About Me


  • Route: Ozarks
  • Ride Year: 2018
  • Hometown: Round Rock, TX

About: Hello! My name is Hadiqa, and I'm a third year studying Chemistry at the best university in the world. Some of my favorite hobbies are traveling, running, hiking, and painting.

I hail from Round Rock, Texas, but I spent my childhood in the beautiful Bay Area in Oakland, California. I grew up there with my parents, older brother, grandma, uncle, aunt, and my little sister and cousin were born there! Needless to say, it was a full house, and I was never bored. My brother and I were given a lot of autonomy to explore to our heart's content, and we loved going around the streets and parks in our neighborhood, making up scenarios and creating our own worlds to spend time in. I think some of my most defining personality traits originate from the curiosity that was fueled from that independence. With an abundance of family, our home there taught me all about the importance of comedy, compromise, celebration, and forgiveness.

In 2008 my parents, siblings and I drove halfway across the country to move to Round Rock (RR donuts, anyone?), and there I formed friendships with some of the most amazing people in the world. I value them incredibly; they've made me who I am today.

After coming to UT, I've learned an unbelievable amount academically and socially, and I am blessed to be able to call this campus home. I have had quite literally the best time of my life these past couple of years, and I'm so excited that now I get to be a part of Texas 4000.

Why I Ride

I never really figured that the fight against cancer would become such a powerful driving force in my life. However, a few key events have made it so. In 2013 I found out that my aunt was battling breast cancer, and that winter we flew back to Oakland to see her and the rest of our family. Until then I had only heard of efforts to raise cancer awareness and money for research, without giving much thought to the impact it has on everyone who struggles with it. Listening to the story of my aunt’s battle put my struggles into perspective and was incredibly awe-inspiring. It caused me to shift my approach to life, and with her as a role model I found fortitude in the overcoming of adversity.

The summer of 2016, one of my best friends, Cassidy, passed away. Cassidy was my best friend through some of my most defining phases of life, and I could talk to her about anything because we were always on the same wavelength. We planned our class schedules together, shared music, food, and loved watching scary movies. Plus, she always laughed at my jokes. She had the best laugh, and I admired her for her personality and confidence that radiated without her even having to speak. Not a day goes by that I don't think of her. The degree of grief I felt then was novel to me, but I learned more in those few weeks about the importance of empathy than ever before.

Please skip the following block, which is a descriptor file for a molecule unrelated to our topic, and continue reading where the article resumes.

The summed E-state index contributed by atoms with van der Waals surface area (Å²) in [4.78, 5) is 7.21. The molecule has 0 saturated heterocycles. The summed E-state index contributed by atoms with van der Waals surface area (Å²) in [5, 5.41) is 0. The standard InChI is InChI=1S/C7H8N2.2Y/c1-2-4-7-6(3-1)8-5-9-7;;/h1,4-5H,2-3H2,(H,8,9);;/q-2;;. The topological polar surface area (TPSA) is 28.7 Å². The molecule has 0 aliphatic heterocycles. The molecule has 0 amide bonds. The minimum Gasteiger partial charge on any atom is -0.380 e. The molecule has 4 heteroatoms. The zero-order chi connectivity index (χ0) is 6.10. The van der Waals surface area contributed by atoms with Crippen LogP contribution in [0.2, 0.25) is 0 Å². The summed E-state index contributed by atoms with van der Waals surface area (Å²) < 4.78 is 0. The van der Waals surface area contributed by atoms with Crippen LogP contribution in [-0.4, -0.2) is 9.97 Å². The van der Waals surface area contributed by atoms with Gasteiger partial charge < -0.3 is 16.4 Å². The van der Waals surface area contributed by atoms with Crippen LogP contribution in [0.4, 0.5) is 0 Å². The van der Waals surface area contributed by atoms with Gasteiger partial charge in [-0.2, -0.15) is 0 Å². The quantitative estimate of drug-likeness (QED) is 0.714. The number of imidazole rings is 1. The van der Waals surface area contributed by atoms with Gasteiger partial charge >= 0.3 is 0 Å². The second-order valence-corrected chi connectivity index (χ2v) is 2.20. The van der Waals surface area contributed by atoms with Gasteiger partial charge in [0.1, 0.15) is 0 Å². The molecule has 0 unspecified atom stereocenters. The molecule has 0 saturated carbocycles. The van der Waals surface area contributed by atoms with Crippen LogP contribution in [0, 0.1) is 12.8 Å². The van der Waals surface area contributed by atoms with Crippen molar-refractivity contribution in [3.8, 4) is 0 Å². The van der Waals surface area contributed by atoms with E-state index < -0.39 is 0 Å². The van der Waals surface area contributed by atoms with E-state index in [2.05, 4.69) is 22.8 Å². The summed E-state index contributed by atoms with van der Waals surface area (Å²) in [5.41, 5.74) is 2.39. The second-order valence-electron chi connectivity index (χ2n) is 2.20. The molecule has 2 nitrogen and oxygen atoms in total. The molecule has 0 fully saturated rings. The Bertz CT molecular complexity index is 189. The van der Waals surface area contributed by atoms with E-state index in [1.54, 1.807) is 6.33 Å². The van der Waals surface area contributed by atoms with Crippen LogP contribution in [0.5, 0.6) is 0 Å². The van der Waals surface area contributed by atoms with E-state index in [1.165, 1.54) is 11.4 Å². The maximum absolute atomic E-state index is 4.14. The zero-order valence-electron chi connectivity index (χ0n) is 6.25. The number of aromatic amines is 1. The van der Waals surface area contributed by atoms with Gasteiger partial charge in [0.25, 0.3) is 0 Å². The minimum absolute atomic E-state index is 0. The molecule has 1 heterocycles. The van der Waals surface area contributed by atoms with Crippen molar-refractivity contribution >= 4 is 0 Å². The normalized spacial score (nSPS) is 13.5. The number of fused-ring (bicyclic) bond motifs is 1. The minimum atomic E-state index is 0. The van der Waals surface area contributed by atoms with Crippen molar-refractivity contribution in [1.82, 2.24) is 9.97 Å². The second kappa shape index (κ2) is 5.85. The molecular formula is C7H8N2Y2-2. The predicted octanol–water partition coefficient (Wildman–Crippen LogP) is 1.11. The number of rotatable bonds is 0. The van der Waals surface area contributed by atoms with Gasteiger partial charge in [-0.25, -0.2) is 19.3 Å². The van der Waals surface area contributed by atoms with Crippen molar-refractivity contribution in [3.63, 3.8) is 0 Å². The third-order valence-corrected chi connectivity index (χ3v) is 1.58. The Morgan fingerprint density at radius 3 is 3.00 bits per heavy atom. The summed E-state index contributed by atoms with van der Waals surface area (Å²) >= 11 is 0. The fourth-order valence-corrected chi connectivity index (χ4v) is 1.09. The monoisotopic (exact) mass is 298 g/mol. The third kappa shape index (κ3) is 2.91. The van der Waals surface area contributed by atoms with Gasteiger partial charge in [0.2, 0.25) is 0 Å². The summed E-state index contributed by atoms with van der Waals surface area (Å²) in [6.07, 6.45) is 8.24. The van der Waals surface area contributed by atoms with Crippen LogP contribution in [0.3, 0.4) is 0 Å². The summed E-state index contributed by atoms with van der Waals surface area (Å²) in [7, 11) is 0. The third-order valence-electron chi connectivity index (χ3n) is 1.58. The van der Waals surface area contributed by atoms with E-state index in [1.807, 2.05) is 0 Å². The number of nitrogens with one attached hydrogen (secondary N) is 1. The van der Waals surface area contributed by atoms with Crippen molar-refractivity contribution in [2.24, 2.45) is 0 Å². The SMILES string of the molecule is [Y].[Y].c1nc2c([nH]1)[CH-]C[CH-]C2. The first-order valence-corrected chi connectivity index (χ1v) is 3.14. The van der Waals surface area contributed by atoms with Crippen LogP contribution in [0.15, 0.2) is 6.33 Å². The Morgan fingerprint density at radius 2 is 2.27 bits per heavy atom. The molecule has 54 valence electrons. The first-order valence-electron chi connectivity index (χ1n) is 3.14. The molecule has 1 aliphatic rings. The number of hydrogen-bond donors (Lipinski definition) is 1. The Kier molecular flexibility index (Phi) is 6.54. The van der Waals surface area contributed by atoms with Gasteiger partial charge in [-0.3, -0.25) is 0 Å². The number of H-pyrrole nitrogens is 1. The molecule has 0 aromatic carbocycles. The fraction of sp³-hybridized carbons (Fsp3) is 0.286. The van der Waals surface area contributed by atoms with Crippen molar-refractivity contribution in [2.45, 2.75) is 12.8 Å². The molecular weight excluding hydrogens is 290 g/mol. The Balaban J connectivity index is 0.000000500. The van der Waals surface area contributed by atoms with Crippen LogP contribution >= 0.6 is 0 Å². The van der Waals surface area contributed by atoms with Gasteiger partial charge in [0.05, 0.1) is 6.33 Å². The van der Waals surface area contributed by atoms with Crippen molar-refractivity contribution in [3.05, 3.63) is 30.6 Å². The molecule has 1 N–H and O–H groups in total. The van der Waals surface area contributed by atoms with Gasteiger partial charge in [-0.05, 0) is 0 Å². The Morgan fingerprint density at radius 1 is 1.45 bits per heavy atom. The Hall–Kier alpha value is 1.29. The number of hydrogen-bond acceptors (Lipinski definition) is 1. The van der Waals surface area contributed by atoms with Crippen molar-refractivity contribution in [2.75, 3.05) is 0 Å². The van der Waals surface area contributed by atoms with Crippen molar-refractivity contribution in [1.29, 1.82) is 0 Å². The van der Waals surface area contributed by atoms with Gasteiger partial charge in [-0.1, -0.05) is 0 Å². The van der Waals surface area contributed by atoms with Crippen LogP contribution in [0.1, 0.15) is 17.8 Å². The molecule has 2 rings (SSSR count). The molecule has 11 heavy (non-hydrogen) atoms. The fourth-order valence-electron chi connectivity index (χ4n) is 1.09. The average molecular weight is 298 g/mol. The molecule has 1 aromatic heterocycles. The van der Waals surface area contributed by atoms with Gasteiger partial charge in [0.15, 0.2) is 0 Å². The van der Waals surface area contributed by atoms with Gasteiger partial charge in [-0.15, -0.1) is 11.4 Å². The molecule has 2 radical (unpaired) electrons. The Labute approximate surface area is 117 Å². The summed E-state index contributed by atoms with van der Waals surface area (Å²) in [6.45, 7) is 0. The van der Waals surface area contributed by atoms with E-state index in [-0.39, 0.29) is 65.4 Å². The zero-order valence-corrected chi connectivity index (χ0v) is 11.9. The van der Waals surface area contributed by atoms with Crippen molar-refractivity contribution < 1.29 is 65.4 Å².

As I spent time with Cassidy's family throughout the summer, I learned of her cousin Andrés in Panama who had lost his battle with a rare form of bone cancer in 2015. The hospitals where he lived were not equipped to treat his diagnosis, and his family had to move to Boston. A Japanese legend says that if a thousand paper cranes are made for someone, they will be granted one wish. Andrés' friends and family in Panama made one thousand paper cranes and flew them to his hospital in Boston to decorate his room. Family, friends, and friends of friends were helping from all over the world, sending their prayers and fundraising for his treatment. His cancer had spread from his knee to other regions of his body however, so they were unable to perform surgery. Andrés was a happy and loving boy, even through his long treatment, and everyone remembers him for his optimism. Hearing how the community there united to support his family was inspirational, and allowed me to draw parallels with the experience I was having then.

The sudden loss of a loved one is earth-shattering, and is something those fighting the battle against cancer experience time and time again. For me, the collective empathy of so many people was a positive force in an overwhelmingly heartbreaking time. Similarly, I have no doubt the role of individual community is essential in the universal battle against cancer, as both a support system and a resource.

I express my solidarity because experiencing your own body battle itself is the pillar of helplessness, yet those who fight that exhibit the most noble and powerful traits I have ever encountered. I want to ride in 2018 for Cassidy and for Andrés, and their incredibly strong families. I want to ride for my aunt who battled breast cancer, and for the people affected by cancer in her life. I want to ride for everyone that has been touched by loss to show them that their loved ones leave a legacy to be spread to the farthest corners of the earth. I also want to ride to celebrate those who have come out of their personal battles victorious, because they deserve recognition for the strength they demonstrated. I ride for my friends and family, who have supported me for years and make my life delightful every day. Finally, I want to ride for my teammates because every day I grow closer to them and their stories, and together we're going to spread hope, knowledge and charity from here all the way to Alaska.